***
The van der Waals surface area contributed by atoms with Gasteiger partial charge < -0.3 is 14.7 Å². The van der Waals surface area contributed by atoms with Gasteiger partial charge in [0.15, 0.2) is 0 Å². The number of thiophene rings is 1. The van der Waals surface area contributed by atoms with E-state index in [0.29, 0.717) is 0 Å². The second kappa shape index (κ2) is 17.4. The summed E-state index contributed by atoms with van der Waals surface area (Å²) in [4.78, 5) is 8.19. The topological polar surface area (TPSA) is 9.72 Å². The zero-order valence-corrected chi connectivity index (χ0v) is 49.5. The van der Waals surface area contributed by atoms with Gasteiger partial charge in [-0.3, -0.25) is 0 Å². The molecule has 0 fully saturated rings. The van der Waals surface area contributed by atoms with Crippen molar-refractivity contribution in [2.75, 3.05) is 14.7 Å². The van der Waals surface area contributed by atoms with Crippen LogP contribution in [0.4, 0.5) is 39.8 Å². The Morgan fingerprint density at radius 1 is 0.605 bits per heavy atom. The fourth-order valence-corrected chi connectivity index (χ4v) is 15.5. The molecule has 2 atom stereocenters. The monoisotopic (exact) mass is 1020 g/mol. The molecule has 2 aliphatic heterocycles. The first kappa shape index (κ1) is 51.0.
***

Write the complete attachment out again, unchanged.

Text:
The van der Waals surface area contributed by atoms with Gasteiger partial charge < -0.3 is 14.7 Å². The van der Waals surface area contributed by atoms with Gasteiger partial charge in [0.15, 0.2) is 0 Å². The number of thiophene rings is 1. The van der Waals surface area contributed by atoms with E-state index in [0.29, 0.717) is 0 Å². The second kappa shape index (κ2) is 17.4. The summed E-state index contributed by atoms with van der Waals surface area (Å²) in [4.78, 5) is 8.19. The topological polar surface area (TPSA) is 9.72 Å². The zero-order valence-corrected chi connectivity index (χ0v) is 49.5. The van der Waals surface area contributed by atoms with Gasteiger partial charge in [-0.3, -0.25) is 0 Å². The molecule has 0 fully saturated rings. The van der Waals surface area contributed by atoms with Crippen molar-refractivity contribution in [2.75, 3.05) is 14.7 Å². The van der Waals surface area contributed by atoms with Crippen LogP contribution in [0.4, 0.5) is 39.8 Å². The Morgan fingerprint density at radius 1 is 0.605 bits per heavy atom. The fourth-order valence-corrected chi connectivity index (χ4v) is 15.5. The molecule has 2 atom stereocenters. The monoisotopic (exact) mass is 1020 g/mol. The molecule has 2 aliphatic heterocycles. The first kappa shape index (κ1) is 51.0.